Dr. Melanie Killen is Professor of Human Development and Quantitative Methodology, Professor of Psychology (Affiliate) and Distinguished Scholar-Teacher at the University of Maryland. She is the author of six books, including Children and Social Exclusion: Morality, Prejudice, and Group Identity (2011), and serves as the Editor of the Handbook of Moral Development (2008, 2014) with Judith Smetana. Her research, funded by the National Science Foundation and the National Institute of Child Health and Human Development is on moral reasoning, social exclusion and inclusion, stereotypes and bias, the origins of prejudice, social inequalities, morality and theory of mind, and the role of inclusive school environments on child development. She was commissioned by Anderson Cooper to conduct a study on racial bias in childhood which was aired on AC360, Kids on Race: The Hidden Picture" and won an Emmy Award in 2013. Dr. Killen is a Fellow of the American Psychological Association, Association for Psychological Science, and the Society for the Psychological Study of Social Issues.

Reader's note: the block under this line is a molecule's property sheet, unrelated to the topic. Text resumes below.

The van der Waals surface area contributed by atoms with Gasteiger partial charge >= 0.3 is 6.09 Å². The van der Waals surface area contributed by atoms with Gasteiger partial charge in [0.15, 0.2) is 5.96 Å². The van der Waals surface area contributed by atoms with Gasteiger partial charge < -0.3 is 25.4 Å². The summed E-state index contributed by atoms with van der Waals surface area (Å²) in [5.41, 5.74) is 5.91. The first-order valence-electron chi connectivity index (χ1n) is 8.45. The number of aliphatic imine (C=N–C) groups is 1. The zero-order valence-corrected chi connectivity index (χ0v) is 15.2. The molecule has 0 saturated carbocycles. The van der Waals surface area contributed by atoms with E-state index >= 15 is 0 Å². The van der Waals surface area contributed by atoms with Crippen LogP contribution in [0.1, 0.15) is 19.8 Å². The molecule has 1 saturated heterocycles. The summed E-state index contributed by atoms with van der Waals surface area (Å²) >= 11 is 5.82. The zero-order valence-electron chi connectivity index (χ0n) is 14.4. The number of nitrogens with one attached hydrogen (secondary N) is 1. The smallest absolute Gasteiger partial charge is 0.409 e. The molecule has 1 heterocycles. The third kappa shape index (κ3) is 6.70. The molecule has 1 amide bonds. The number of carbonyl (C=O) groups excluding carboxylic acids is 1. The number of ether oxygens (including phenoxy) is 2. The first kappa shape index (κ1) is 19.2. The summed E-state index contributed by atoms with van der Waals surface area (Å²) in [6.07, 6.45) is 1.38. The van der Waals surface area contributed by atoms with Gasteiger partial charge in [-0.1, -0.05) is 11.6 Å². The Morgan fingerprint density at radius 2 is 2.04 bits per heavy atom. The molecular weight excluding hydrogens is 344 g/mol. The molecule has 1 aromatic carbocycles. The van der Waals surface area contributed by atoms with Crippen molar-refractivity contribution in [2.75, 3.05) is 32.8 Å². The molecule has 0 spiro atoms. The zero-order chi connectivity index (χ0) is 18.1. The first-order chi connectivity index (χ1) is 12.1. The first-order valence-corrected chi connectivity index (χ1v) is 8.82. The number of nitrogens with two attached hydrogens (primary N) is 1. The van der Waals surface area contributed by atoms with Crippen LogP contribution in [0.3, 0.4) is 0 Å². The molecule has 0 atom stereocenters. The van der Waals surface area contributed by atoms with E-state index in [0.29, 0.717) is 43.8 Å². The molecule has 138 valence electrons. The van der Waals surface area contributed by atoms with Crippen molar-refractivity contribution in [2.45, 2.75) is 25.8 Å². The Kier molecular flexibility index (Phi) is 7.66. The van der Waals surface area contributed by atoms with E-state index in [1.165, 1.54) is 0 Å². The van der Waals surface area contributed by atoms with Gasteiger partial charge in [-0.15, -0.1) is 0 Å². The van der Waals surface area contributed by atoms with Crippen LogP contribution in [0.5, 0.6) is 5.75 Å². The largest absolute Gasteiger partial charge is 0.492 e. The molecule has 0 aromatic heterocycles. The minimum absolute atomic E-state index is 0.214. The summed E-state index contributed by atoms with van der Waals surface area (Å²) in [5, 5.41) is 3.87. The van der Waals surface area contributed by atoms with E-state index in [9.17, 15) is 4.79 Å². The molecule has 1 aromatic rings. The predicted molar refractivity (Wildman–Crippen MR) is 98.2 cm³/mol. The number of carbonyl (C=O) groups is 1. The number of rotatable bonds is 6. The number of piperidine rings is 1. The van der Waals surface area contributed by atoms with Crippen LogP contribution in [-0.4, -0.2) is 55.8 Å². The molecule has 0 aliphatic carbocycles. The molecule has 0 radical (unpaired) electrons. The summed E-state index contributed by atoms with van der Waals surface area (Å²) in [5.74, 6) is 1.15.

Melanie Killen
Read Children and Social Exclusion: Morality, Prejudice, and Group Identity Watch AC360, Kids on Race: The Hidden Picture Virtual Registration

Reflecting on Inclusion as a Subjective Experience

Keynote Speaker: Dr. Justin Haegele, Old Dominion University

Date: December 1, 2021, 12:00-1:30pm

Location: Education Building, Multipurpose Room 1106 and Virtual (Zoom)